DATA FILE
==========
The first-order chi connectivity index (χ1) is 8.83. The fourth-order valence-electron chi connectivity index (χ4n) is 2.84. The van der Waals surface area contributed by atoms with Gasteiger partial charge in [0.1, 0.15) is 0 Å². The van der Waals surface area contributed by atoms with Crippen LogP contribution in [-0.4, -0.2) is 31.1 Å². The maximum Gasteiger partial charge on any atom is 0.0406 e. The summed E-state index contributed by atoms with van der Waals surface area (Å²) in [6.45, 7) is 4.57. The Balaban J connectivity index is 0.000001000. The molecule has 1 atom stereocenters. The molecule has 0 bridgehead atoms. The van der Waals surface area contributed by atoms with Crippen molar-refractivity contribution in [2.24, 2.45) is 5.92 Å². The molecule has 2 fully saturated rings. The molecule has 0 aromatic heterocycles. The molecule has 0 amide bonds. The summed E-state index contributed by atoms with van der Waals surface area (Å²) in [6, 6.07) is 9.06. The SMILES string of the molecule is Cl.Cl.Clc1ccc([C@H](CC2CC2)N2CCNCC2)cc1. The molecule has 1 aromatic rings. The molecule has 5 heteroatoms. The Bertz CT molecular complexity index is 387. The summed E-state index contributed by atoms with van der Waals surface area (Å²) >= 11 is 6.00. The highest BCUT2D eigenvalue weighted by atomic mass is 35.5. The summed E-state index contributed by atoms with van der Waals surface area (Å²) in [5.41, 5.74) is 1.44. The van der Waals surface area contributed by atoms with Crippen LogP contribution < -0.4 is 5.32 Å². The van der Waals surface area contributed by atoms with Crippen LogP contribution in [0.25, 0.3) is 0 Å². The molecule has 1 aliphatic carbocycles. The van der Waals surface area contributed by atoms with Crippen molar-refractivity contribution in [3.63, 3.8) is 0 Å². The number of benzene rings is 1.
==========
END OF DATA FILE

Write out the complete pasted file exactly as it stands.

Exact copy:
The first-order chi connectivity index (χ1) is 8.83. The fourth-order valence-electron chi connectivity index (χ4n) is 2.84. The van der Waals surface area contributed by atoms with Gasteiger partial charge in [0.1, 0.15) is 0 Å². The van der Waals surface area contributed by atoms with Crippen LogP contribution in [-0.4, -0.2) is 31.1 Å². The maximum Gasteiger partial charge on any atom is 0.0406 e. The summed E-state index contributed by atoms with van der Waals surface area (Å²) in [6.45, 7) is 4.57. The Balaban J connectivity index is 0.000001000. The molecule has 1 atom stereocenters. The molecule has 0 bridgehead atoms. The van der Waals surface area contributed by atoms with Crippen molar-refractivity contribution in [2.24, 2.45) is 5.92 Å². The molecule has 2 fully saturated rings. The molecule has 0 aromatic heterocycles. The molecule has 0 amide bonds. The summed E-state index contributed by atoms with van der Waals surface area (Å²) in [6, 6.07) is 9.06. The SMILES string of the molecule is Cl.Cl.Clc1ccc([C@H](CC2CC2)N2CCNCC2)cc1. The molecule has 1 aromatic rings. The molecule has 5 heteroatoms. The Bertz CT molecular complexity index is 387. The summed E-state index contributed by atoms with van der Waals surface area (Å²) >= 11 is 6.00. The highest BCUT2D eigenvalue weighted by atomic mass is 35.5. The summed E-state index contributed by atoms with van der Waals surface area (Å²) in [5.41, 5.74) is 1.44. The van der Waals surface area contributed by atoms with Crippen LogP contribution < -0.4 is 5.32 Å². The van der Waals surface area contributed by atoms with Crippen LogP contribution in [0.25, 0.3) is 0 Å². The molecule has 1 aliphatic carbocycles. The van der Waals surface area contributed by atoms with Crippen molar-refractivity contribution in [3.63, 3.8) is 0 Å². The number of benzene rings is 1.